Think of terpenes in cannabis a bit like herbs and spices in a dish: they might not be the main ingredient, but they're essential in creating a well-rounded and enjoyable meal. Same with cannabis. Just like fried chicken and chicken cacciatore are different expressions of the same type of meat, two strains from the Haze lineage can be completely different from one another, because they have different terpenes.
If you’re buying your cannabis in Canada, you might see some terpene names listed, as more and more licensed producers and cannabis stores are putting that information on labels or on product displays. Here’s what you need to know about the major terpenes:
Aroma: Musky, earthy, fresh
Vaporizing temperature: 330°F (166°C)
Reported effects: Relaxation, drowsiness, couch-lock
Medical benefits: Anti-inflammatory, anti-insomnia, anti-oxidant
Also found in: Hops, bay leaves, cloves, lemongrass, mangoes, thyme
Aroma: Citrusy, fresh, acidic
Vaporizing temperature: 351°F (177°C)
Reported effects: Uplifting, euphoria, creativity
Medical benefits: Anti-depressant, focus, stress relief
Also found in: Lemons, limes, grapefruit, peppermint
Aroma: Pine trees, foresty, earthy
Vaporizing temperature: 311°F (155°C)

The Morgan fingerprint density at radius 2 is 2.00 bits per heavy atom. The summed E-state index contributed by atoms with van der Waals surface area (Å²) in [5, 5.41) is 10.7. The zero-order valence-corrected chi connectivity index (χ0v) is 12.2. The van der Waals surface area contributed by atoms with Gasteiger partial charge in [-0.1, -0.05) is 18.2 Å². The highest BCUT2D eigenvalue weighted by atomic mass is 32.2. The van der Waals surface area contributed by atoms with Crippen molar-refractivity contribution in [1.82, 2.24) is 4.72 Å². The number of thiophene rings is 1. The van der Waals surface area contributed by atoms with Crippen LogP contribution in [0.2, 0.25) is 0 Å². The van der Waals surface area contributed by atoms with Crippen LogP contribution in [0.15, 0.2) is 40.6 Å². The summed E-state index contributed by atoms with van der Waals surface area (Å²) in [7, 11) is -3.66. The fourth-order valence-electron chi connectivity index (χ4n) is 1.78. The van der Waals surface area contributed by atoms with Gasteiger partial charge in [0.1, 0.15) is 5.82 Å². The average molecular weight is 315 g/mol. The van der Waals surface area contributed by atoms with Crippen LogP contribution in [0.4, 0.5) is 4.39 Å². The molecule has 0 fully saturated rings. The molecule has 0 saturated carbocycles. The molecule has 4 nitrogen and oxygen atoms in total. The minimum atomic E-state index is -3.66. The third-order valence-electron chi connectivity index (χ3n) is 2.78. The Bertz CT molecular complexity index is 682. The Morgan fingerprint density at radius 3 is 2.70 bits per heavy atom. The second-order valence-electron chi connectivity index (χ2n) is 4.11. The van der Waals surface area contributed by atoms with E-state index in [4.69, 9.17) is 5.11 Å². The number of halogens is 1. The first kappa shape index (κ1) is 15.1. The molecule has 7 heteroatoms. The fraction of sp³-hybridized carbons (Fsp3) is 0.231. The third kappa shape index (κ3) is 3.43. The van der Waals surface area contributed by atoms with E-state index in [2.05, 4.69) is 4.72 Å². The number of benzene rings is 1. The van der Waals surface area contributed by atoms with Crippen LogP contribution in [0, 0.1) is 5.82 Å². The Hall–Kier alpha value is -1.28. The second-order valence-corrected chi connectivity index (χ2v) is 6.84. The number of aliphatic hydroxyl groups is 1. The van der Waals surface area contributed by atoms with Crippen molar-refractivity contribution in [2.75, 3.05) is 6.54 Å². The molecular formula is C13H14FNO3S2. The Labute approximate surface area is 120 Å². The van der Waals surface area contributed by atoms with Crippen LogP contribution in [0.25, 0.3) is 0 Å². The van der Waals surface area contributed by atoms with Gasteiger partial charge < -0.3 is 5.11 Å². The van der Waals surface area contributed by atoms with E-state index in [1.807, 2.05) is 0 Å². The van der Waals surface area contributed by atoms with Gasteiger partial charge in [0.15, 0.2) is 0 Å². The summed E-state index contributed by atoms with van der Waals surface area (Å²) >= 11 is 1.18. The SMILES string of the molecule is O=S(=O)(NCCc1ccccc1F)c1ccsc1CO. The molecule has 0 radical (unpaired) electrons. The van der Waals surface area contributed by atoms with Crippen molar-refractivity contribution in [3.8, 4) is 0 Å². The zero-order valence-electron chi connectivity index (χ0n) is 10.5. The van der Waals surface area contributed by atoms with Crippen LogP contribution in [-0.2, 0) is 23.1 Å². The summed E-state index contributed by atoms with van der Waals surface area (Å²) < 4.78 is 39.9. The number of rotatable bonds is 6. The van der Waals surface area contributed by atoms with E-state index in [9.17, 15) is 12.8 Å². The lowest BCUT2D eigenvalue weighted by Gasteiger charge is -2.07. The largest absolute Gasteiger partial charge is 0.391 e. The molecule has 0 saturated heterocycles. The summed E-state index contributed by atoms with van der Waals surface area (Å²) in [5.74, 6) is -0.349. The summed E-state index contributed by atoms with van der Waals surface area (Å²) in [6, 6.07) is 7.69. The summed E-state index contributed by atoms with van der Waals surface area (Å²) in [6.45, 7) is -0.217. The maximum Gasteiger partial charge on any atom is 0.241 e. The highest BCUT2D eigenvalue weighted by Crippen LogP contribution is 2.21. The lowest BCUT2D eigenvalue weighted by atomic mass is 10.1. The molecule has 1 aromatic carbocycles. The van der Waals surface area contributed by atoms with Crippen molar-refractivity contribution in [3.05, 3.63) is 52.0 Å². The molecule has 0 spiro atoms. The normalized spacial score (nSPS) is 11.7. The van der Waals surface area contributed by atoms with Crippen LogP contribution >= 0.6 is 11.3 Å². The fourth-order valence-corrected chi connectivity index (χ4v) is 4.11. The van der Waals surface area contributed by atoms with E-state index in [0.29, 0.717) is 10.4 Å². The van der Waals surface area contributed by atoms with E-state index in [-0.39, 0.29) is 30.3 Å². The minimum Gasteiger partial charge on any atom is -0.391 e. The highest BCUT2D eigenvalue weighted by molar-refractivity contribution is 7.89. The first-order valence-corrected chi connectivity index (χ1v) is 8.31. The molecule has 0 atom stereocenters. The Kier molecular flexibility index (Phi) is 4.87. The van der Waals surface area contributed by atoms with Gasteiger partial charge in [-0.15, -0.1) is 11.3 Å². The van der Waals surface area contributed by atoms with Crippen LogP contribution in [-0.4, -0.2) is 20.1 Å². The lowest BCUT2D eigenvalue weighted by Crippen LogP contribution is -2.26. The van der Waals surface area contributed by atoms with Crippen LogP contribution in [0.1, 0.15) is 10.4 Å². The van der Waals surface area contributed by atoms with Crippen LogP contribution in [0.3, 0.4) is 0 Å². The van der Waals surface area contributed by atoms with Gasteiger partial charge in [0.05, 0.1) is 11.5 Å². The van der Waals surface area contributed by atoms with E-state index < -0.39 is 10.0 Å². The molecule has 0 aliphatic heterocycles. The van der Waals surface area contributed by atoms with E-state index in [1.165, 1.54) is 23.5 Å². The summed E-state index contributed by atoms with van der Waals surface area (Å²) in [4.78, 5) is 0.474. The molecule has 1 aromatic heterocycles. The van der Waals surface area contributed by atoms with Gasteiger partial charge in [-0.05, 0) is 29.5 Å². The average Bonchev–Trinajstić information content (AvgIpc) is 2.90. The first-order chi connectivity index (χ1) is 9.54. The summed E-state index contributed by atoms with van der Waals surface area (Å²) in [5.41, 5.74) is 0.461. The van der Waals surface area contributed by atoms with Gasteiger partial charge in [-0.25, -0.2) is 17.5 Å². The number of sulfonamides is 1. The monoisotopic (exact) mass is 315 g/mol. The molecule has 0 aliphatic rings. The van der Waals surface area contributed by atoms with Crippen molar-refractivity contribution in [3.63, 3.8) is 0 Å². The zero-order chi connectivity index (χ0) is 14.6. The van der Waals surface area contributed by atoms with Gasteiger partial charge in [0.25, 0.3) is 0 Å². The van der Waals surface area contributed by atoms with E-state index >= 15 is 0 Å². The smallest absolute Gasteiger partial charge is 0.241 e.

Reported effects: Focus, mood improvement, creativity
Medical benefits: Anti-inflammatory, gastroprotective, antiseptic
Also found in: Rosemary, pine needles, orange peels
Aroma: Spicy, pungent, diesel
Vaporizing temperature: 246°F (119°C)
Effects: Uplifting, calming, pain-busting
Medical benefits: Activates cannabinoid system, pain relief, anti-anxiety
Also found in: Cloves, pepper, cinnamon
Aroma: Floral, fresh, slightly citrusy
Vaporizing temperature: 388°F (198°C)
Reported effects: Calming, relaxation, pain relief
Medical benefits: Anti-inflammatory, anti-anxiety, possible neuroprotective
Also found in: Lavender, rosewood, sage
Other terpenes to know about:
While the above five are the most common terpenes you’ll see listed, there are more than 200 terpenes that have been found in cannabis. Here’s a few more to look — and smell — for:
Humulene: Humulene has an earthy, woodsy aroma that has a touch of spice, similar to caryophyllene; it’s known for its anti-inflammatory properties.
Terpinolene: Terpinolene has a sweet, floral, slightly piney smell, and has antifungal and antibacterial properties.